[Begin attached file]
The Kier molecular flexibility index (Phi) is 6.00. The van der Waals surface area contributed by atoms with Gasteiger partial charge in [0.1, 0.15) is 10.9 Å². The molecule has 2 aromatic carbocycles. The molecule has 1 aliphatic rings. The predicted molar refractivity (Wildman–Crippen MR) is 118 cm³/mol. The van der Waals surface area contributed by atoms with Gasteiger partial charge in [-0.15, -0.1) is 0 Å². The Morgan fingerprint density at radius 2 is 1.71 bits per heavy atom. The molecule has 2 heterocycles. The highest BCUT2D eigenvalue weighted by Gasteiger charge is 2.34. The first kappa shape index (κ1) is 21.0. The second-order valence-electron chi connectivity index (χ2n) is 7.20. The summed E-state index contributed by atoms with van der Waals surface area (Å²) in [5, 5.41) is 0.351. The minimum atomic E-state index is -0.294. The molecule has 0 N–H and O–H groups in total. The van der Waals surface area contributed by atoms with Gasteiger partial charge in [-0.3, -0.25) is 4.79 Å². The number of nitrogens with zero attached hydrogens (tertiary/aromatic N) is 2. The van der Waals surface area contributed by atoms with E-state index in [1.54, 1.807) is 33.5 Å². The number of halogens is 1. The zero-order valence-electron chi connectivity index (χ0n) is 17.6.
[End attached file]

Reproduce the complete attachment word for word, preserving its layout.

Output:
The Kier molecular flexibility index (Phi) is 6.00. The van der Waals surface area contributed by atoms with Gasteiger partial charge in [0.1, 0.15) is 10.9 Å². The molecule has 2 aromatic carbocycles. The molecule has 1 aliphatic rings. The predicted molar refractivity (Wildman–Crippen MR) is 118 cm³/mol. The van der Waals surface area contributed by atoms with Gasteiger partial charge in [-0.15, -0.1) is 0 Å². The Morgan fingerprint density at radius 2 is 1.71 bits per heavy atom. The molecule has 2 heterocycles. The highest BCUT2D eigenvalue weighted by Gasteiger charge is 2.34. The first kappa shape index (κ1) is 21.0. The second-order valence-electron chi connectivity index (χ2n) is 7.20. The summed E-state index contributed by atoms with van der Waals surface area (Å²) in [5, 5.41) is 0.351. The minimum atomic E-state index is -0.294. The molecule has 0 N–H and O–H groups in total. The van der Waals surface area contributed by atoms with Gasteiger partial charge in [-0.3, -0.25) is 4.79 Å². The number of nitrogens with zero attached hydrogens (tertiary/aromatic N) is 2. The van der Waals surface area contributed by atoms with E-state index in [1.54, 1.807) is 33.5 Å². The number of halogens is 1. The zero-order valence-electron chi connectivity index (χ0n) is 17.6.